Monday, November 4, 2013

The Noticer

A little something different on the blog today.  Last week I wrote an article for the Christian counseling practice I work for, but since I have the rights to the article's content I thought I would post it here as well.  Here's the short article; a little reading for a Monday.

The Noticer

Freshly back to work from maternity leave with my first child, it’s predictable that the thoughts I’m mulling around lately come from lessons I’m learning from the very small among us.  I’m not the first mother to see God and His love in a clearer light after having a child, and I won’t be the last.  I imagine that the unfolding of this understanding will continue throughout a lifetime of motherhood, and I look forward to how it is that I might be changed by these new angles.
 
            The primary picture God uses to help us understand our relationship to Him is the parent-child relationship.  So when my infant cried his very first tear, I responded instinctively to him as his parent, but my heart also was instinctively impacted by seeing the similarity of how it is that God relates to me in my tears.  Infants cry from their first moments after birth, but they do not produce actual tears until about a month into life, as their tear ducts take time yet to form.  So the first time that a big, wet tear rolled down my baby’s face, I noticed.  But to say I just noticed is an understatement; I remember stopping in my tracks and almost in slow-motion turning my hand over to catch the tear in my palm.  I was cut to core by the sight of that little tear, by the feel of its wetness dropping into my hand. 

            In that moment Psalm 56:8 sprang to my mind, “You have kept count of my tossings; put my tears in your bottle.  Are they not in your book?”  In that moment, so many different occasions of my own tears flooded my mind and I realized—God noticed.  Each time.  Each tear.  I knew that the Bible taught that, but the emotion behind the noticing—the love behind the noticing—became so much clearer to me now that I am a parent to my little boy.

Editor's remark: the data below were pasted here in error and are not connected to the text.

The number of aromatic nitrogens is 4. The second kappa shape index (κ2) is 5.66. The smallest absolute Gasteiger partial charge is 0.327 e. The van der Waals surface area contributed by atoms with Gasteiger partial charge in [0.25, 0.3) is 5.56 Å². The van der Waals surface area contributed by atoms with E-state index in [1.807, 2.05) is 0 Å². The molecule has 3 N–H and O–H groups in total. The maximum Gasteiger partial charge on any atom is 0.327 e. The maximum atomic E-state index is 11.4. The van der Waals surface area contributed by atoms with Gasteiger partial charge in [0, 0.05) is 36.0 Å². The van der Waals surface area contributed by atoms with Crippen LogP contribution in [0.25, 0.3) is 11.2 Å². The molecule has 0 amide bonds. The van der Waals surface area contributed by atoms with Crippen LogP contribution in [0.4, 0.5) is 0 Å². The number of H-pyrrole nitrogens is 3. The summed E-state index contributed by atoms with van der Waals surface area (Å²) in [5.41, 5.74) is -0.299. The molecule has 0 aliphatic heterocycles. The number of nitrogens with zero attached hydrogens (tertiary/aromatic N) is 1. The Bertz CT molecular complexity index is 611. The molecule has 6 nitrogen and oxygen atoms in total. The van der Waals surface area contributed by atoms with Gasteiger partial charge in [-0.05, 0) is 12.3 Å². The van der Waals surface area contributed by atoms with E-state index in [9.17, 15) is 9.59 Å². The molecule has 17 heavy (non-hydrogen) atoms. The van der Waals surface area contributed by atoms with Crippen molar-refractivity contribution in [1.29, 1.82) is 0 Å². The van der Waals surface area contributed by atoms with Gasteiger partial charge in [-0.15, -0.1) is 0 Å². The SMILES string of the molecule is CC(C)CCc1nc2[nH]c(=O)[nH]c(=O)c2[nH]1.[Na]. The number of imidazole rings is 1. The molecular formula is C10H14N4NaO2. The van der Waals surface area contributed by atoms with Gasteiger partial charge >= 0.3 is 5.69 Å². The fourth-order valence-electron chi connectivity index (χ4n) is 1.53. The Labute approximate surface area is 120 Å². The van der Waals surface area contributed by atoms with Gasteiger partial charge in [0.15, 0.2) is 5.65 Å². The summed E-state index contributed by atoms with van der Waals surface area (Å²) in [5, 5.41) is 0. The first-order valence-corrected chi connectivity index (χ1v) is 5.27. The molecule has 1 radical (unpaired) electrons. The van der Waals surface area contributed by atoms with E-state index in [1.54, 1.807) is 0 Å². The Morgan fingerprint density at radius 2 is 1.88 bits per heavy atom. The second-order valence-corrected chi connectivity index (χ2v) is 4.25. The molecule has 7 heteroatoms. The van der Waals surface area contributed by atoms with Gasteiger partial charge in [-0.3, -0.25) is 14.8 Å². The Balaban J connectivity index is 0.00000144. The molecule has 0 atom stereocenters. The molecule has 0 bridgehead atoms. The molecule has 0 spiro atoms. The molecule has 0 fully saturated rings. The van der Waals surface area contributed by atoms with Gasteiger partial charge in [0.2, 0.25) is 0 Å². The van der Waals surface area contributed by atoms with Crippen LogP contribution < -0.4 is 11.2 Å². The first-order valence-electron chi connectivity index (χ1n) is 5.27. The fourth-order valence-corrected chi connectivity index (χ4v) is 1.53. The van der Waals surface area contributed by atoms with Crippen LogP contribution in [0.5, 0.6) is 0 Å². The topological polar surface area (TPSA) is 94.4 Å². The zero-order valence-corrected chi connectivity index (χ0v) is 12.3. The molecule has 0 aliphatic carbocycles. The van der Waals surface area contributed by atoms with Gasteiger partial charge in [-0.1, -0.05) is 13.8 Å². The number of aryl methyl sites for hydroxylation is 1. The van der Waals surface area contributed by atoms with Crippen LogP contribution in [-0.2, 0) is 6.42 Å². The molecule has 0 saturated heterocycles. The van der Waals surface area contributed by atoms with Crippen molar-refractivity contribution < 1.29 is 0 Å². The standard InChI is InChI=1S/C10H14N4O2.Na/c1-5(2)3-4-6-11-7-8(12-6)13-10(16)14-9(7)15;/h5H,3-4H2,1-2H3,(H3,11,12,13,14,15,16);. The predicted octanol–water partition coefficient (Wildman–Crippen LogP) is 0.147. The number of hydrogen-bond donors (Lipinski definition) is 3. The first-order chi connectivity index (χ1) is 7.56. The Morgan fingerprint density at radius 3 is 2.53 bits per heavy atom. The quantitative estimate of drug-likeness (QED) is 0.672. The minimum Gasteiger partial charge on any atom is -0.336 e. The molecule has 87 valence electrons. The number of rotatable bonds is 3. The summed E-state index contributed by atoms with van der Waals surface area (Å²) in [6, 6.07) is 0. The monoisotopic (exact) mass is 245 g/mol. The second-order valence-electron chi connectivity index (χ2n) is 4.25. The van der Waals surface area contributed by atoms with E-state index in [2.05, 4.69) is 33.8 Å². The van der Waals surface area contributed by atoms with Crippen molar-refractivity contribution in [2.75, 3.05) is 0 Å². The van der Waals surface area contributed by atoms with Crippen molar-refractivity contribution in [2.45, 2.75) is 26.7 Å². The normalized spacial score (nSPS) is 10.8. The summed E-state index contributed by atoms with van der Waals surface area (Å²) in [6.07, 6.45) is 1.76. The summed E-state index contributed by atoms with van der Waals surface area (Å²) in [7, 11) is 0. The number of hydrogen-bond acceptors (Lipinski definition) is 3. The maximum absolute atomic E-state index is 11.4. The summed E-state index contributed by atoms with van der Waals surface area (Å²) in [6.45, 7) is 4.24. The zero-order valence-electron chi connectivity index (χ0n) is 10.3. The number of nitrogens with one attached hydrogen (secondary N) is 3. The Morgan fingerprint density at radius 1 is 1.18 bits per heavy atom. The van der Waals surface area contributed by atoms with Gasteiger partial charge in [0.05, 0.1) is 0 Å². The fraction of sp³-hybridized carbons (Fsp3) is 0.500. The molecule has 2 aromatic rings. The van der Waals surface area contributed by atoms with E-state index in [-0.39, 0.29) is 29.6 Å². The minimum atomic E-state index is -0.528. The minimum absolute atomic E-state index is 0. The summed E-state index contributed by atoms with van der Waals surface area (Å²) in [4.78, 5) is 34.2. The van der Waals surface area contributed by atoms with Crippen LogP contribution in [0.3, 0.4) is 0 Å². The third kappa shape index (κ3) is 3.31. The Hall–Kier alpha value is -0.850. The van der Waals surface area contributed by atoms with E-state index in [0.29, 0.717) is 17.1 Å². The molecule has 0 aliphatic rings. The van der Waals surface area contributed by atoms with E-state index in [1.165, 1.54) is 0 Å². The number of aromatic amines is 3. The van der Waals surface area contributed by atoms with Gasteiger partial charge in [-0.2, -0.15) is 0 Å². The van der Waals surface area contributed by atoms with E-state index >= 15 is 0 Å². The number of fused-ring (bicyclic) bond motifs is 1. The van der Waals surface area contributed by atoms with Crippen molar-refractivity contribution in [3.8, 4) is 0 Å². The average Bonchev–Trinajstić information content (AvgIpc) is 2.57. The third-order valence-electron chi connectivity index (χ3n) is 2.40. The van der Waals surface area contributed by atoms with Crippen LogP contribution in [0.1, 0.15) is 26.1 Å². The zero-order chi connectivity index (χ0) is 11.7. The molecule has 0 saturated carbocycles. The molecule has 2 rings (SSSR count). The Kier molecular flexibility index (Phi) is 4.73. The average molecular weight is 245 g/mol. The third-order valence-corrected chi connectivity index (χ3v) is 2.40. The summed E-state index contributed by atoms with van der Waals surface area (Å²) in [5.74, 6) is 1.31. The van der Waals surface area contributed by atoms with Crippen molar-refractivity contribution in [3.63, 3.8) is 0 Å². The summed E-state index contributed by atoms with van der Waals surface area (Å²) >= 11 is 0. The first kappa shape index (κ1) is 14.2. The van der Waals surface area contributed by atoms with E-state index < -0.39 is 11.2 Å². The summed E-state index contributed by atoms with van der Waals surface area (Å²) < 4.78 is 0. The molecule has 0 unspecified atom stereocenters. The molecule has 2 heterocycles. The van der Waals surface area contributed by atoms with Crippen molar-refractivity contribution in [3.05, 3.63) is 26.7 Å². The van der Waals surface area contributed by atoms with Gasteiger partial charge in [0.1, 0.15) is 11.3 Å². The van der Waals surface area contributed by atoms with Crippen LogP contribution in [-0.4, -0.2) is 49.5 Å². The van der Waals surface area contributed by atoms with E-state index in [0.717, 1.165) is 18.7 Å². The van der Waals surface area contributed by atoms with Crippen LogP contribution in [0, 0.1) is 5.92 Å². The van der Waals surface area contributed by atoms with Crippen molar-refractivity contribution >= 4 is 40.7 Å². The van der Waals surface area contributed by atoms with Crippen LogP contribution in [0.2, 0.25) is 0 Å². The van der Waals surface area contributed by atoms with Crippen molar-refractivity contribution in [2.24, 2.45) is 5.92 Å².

In my work as a counselor, I see what I do as part of joining God in the work He’s doing in the world. So when I sit in my therapist chair where I am witness to many tears, I try to represent to my clients God’s heart in the matter.  I take notice of each tear, and with my presence I hope to say, “I see your pain, and it matters,” because that’s how God treats us.  Of course a therapist is limited; we can’t see or know every time you cry or hurt but what we try to be for our clients one hour a week in our office is a small, imperfect slice of what God is to us all the time.  Attentive.  Seeing.  Knowing.  Compassionate. 

Some people see therapy as a waste of time, “Why should I sit around and cry about my problems?” or as something to fear, “I’m afraid I will break down and cry.”  While none of us particularly enjoy sitting with our pain, it’s a faulty cultural message we’ve received that tears should be hidden, brushed aside, or simply pushed past.  The God who made us cares so intimately about our pain that He says in poetical language that it’s like He collects each of our tears in a bottle.  I learn from God that my pain and your pain, my experience and your experience, it matters.  He knows and notices and feels for us.  Let’s let ourselves be seen, allow our tears to be noticed, and in so doing experience the love and compassion of God—the one who notices, always.

2 comments:

Josh Walberg said...

Fantastic, encouraging ,and extremely interesting!

timilyg said...

Wow, this touched my heart. I really needed this in this somewhat dark season I've had. Thank you.

~Emily